It’s early 1987 in Westchester, NY and there's really one person who understands 14-year-old June Elbus—and it's not anybody at her suburban high school. Nor is it her nice but boring accountant parents or her older sister, Greta, who has recently "turned mean." The only one who "gets" June—who understands her need to wander the woods wearing Greta's old Gunne Saxe dress—is her mother's gay painter brother, Finn. And he's dying of a disease just starting to have a name. After Finn dies, Junie begins to learn the truth about her Uncle; she learns who Finn really was. And who was the tall man with the sad eyes who was banned from Finn’s funeral? Why is her mother so conflicted and why has Greta become so cruel and so distant? For June these questions and many more need to answered, even though her heart is breaking for the loss of her beloved uncle and godfather.
There is much to love about Tell The Wolves I’m Home, the authors innate ability at turning a poetic phrase being her great talent. The narrative flows and you kind of can’t book the down because you want to know what happens, even though at times I was annoyed by June.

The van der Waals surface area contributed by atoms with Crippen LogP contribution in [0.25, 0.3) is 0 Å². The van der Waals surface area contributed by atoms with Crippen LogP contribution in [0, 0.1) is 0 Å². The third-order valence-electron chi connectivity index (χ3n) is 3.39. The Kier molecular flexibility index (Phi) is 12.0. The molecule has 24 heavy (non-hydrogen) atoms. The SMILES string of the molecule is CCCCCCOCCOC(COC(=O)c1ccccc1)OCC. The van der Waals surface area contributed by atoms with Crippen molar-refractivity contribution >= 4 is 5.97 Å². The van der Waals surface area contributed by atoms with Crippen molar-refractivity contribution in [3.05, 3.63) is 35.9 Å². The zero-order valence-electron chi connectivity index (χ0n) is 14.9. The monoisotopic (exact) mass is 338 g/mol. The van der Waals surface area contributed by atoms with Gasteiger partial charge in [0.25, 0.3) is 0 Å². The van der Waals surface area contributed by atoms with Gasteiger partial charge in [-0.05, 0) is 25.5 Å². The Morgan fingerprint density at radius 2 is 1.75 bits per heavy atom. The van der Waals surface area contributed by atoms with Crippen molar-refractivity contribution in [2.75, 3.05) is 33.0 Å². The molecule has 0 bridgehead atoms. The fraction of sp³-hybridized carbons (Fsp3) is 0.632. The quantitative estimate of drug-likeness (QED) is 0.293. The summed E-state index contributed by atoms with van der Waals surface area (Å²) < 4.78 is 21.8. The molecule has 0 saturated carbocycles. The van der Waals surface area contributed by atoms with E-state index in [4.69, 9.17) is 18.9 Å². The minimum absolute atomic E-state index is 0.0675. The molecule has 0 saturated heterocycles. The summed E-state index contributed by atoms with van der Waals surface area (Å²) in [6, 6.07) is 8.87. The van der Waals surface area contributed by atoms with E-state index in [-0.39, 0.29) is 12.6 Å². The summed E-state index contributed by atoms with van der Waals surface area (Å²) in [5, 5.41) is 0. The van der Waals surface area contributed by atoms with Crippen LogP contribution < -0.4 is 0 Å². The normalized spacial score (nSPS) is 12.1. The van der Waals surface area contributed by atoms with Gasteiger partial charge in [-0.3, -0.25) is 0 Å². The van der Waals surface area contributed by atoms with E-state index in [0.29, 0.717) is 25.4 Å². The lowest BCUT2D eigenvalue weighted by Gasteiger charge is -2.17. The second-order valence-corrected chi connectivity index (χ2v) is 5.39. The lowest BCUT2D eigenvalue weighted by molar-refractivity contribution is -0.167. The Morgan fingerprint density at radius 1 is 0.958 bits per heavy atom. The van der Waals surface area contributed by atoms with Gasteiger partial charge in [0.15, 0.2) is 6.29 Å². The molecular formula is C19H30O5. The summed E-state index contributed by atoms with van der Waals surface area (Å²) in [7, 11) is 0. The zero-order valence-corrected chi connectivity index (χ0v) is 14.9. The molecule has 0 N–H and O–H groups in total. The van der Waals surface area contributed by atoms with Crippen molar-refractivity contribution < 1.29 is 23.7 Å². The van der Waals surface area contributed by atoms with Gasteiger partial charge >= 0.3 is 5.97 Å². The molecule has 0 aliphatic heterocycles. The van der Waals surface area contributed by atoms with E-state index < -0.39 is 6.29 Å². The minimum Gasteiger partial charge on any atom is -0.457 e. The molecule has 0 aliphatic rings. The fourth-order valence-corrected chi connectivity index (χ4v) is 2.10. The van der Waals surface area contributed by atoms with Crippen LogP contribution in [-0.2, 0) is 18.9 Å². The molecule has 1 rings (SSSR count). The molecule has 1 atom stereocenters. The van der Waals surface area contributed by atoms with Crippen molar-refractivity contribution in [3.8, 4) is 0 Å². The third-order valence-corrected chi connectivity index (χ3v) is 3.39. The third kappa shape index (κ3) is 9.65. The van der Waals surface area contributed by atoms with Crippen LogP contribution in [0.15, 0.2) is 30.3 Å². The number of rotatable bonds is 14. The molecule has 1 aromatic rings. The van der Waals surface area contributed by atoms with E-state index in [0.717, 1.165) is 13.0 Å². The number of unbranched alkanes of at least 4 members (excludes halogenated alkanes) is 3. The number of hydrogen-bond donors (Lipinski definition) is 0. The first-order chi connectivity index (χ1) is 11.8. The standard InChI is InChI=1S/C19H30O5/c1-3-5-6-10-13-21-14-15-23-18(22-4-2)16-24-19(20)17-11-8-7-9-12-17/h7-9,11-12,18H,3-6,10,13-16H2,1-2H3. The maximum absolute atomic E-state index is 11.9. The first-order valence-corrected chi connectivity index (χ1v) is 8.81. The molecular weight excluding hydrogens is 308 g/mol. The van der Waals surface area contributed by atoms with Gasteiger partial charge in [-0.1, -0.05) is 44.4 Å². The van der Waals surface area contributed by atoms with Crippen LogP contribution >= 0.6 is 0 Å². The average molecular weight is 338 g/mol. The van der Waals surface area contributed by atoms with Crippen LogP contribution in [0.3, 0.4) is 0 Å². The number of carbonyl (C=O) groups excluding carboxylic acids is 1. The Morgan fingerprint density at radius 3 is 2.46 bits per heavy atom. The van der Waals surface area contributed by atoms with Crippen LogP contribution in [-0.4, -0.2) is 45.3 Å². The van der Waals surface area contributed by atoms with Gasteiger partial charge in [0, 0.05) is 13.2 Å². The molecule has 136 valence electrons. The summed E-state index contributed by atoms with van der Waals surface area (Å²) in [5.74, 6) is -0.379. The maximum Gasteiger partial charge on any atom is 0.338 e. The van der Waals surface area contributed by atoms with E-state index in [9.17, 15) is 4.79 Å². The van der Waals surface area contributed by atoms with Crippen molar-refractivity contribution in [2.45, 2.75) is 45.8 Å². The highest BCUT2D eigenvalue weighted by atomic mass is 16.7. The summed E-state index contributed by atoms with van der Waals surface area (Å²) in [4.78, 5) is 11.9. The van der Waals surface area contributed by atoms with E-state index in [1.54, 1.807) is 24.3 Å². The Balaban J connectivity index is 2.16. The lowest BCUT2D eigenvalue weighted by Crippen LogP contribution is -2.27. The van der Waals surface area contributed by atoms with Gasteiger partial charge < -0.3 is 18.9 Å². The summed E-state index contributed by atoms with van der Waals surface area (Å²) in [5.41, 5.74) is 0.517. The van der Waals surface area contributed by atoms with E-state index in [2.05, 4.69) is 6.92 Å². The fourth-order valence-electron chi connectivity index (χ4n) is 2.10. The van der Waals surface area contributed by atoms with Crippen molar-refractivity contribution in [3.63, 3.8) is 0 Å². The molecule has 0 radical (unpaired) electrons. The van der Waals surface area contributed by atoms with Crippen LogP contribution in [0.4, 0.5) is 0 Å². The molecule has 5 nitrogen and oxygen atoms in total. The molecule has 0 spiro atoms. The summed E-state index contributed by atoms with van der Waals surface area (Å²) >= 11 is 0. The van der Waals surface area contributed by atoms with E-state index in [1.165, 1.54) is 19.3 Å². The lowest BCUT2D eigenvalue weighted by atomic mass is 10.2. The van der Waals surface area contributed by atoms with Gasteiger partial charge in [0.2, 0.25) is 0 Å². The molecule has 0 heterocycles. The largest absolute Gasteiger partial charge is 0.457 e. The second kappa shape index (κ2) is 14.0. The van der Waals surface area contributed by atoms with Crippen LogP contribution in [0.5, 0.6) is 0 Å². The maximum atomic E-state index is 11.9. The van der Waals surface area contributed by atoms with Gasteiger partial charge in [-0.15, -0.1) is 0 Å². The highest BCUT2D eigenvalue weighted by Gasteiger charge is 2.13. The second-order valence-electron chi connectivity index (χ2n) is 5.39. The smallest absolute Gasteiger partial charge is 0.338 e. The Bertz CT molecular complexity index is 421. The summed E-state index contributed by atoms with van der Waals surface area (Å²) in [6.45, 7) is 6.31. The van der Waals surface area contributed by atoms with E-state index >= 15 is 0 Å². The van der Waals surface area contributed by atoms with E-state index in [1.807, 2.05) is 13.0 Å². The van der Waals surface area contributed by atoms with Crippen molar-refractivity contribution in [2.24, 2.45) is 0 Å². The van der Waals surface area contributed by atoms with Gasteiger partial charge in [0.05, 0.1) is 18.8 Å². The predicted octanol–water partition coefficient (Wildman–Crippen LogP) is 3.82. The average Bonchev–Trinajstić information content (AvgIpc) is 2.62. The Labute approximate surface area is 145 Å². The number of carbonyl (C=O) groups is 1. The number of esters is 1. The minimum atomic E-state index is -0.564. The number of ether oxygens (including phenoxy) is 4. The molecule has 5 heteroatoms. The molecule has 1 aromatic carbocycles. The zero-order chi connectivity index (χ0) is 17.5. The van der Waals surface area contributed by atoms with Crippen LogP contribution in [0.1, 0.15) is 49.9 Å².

And while all the characters are somewhat damaged –except Dad, who remains a cipher through the entire book- the cruelty seems a bit excessive. Hey, families are not perfect, I realize, but June seems to 58 year-old woman disappointed with how her life turned out, even though she’s a teenager. The point is, I was getting a bit tired of her doom and gloom outlook on life by the end.
Still, the novel is an emotionally charged coming-of-age story that paints a vibrant picture of a girl caught between being a child and the unknown aspect of adulthood, and Brunt does a good job painting all of June’s emotions. Despite some maudlin passages towards the end, the book is a worthy debut.